southard bound

Thursday, June 21, 2012

OK blogophiles, raise your hand if you’ve ever heard of Southard winery...

That’s what I thought. Please read on.

One of the great pleasures – perhaps the greatest pleasure – that I have found in being a wine writer is the occasional diamond that is uncovered in a garage sale full of costume jewelry. It is absolutely thrilling to be the first to write about a new venture that seems to hold immense promise. There’s a bit of risk involved also. If you sing the praises too loudly, too soon, and the winery turns out to be a one hit wonder, a one trick pony, then you begin to doubt yourself.

But I think my track record has been pretty good. Among the wineries I have covered early on are Leonetti Cellar, Quilceda Creek, Betz Family, DeLille, Cayuse, K Vintners, Fielding Hills, Beresan, Rulo...

Southard has the potential of being that good.

This family-owned and operated winery is located a few miles north of Selah, Washington. A small estate vineyard grows a bit of riesling, while other grapes are sourced from the Lawrence vineyard (on the Royal Slope) and select locations in the Yakima valley.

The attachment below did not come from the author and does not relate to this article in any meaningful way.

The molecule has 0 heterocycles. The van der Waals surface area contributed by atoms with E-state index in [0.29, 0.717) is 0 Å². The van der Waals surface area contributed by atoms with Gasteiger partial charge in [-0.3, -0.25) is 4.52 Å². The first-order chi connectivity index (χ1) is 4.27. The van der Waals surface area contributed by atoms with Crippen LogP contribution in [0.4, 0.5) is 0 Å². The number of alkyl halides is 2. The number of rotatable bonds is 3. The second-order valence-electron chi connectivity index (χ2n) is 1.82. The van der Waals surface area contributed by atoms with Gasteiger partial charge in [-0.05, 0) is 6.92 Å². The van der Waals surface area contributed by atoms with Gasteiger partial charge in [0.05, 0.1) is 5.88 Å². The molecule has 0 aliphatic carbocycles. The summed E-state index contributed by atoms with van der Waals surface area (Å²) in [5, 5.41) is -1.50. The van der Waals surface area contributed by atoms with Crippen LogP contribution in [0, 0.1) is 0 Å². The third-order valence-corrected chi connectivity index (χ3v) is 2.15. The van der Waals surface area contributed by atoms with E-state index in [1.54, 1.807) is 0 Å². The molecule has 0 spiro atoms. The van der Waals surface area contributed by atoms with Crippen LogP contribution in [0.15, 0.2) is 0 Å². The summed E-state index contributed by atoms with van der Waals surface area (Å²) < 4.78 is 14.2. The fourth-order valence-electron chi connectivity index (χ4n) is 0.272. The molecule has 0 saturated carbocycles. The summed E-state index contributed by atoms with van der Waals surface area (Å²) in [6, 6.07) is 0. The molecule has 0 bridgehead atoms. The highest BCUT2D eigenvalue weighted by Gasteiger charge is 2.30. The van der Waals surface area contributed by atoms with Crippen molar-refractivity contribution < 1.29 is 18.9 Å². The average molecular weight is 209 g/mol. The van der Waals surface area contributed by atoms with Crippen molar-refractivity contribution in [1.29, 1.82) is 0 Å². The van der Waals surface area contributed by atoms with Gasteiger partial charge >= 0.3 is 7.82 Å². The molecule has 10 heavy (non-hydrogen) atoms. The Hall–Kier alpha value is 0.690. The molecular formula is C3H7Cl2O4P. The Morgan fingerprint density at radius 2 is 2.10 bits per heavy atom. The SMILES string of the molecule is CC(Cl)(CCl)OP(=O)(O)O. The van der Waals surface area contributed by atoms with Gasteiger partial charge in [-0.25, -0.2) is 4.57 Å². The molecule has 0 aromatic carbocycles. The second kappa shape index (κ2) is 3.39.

Scott Southard wrote me a bit of his history when he was first starting the winery. “I graduated from the University of Washington in 2003 with a BA in drama,” he explained, “but I couldn’t bring myself to move down to L.A. and start auditioning for commercials and bad television pilots. [Good call!] Eventually I decided that I wanted to work in the wine industry and so I apprenticed at Kana and Yakima Cellars in 2005 and was hired as an assistant winemaker by Coyote Canyon (who had purchased Yakima Cellars) in 2006.

In the summer of 2007 Kana hired me and Ben Grossman to replace the previous winemaker and at that time I started making wine for my family’s label as well. In the spring of 2009 I left Kana to focus solely on my family’s wine and in the fall of 2010 my parents and I built a small winery by their vineyard north of Selah. We farm without using chemicals (with the exception of sulfur) and use some biodynamic techniques, although we are not certified bio. I would love to grow more wine, but we can’t afford to purchase more land just yet. Right now we buy most of our fruit from our cousins, the Lawrences, who farm on the Royal Slope and produce wine under the Gärd Vintners label. We’re slowly increasing our production as I’m still learning which cultivars best express the character of each of the vineyards we work with.”